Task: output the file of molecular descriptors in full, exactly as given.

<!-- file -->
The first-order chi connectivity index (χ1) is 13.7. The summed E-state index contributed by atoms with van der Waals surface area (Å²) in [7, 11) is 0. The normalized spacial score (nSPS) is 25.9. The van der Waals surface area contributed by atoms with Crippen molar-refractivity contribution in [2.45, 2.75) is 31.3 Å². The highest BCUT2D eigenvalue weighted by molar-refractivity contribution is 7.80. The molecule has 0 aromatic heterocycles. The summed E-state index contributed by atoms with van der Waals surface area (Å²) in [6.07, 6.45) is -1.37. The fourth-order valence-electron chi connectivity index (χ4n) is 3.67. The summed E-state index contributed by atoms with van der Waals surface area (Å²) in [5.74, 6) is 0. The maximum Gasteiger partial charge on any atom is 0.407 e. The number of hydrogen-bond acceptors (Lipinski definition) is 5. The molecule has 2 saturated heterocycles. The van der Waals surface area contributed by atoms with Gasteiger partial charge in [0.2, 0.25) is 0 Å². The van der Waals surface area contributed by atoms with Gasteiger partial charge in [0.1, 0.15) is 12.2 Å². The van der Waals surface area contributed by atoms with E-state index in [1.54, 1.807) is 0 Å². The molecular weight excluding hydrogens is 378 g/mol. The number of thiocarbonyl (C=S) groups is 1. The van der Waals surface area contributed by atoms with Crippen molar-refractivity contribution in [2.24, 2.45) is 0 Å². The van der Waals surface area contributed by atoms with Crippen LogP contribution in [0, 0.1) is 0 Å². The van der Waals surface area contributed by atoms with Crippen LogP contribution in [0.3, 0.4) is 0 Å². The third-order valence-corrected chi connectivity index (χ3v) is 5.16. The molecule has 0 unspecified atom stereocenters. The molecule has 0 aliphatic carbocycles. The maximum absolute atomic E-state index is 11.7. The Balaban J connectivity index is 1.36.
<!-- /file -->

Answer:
The first-order chi connectivity index (χ1) is 13.7. The summed E-state index contributed by atoms with van der Waals surface area (Å²) in [7, 11) is 0. The normalized spacial score (nSPS) is 25.9. The van der Waals surface area contributed by atoms with Crippen molar-refractivity contribution in [2.45, 2.75) is 31.3 Å². The highest BCUT2D eigenvalue weighted by molar-refractivity contribution is 7.80. The molecule has 0 aromatic heterocycles. The summed E-state index contributed by atoms with van der Waals surface area (Å²) in [6.07, 6.45) is -1.37. The fourth-order valence-electron chi connectivity index (χ4n) is 3.67. The summed E-state index contributed by atoms with van der Waals surface area (Å²) in [5.74, 6) is 0. The maximum Gasteiger partial charge on any atom is 0.407 e. The number of hydrogen-bond acceptors (Lipinski definition) is 5. The molecule has 2 saturated heterocycles. The van der Waals surface area contributed by atoms with Gasteiger partial charge in [0.2, 0.25) is 0 Å². The van der Waals surface area contributed by atoms with Gasteiger partial charge in [0.1, 0.15) is 12.2 Å². The van der Waals surface area contributed by atoms with E-state index in [1.54, 1.807) is 0 Å². The molecular weight excluding hydrogens is 378 g/mol. The number of thiocarbonyl (C=S) groups is 1. The van der Waals surface area contributed by atoms with Crippen molar-refractivity contribution in [2.24, 2.45) is 0 Å². The van der Waals surface area contributed by atoms with Crippen LogP contribution in [0, 0.1) is 0 Å². The van der Waals surface area contributed by atoms with Crippen LogP contribution in [0.3, 0.4) is 0 Å². The third-order valence-corrected chi connectivity index (χ3v) is 5.16. The molecule has 0 unspecified atom stereocenters. The molecule has 0 aliphatic carbocycles. The maximum absolute atomic E-state index is 11.7. The Balaban J connectivity index is 1.36.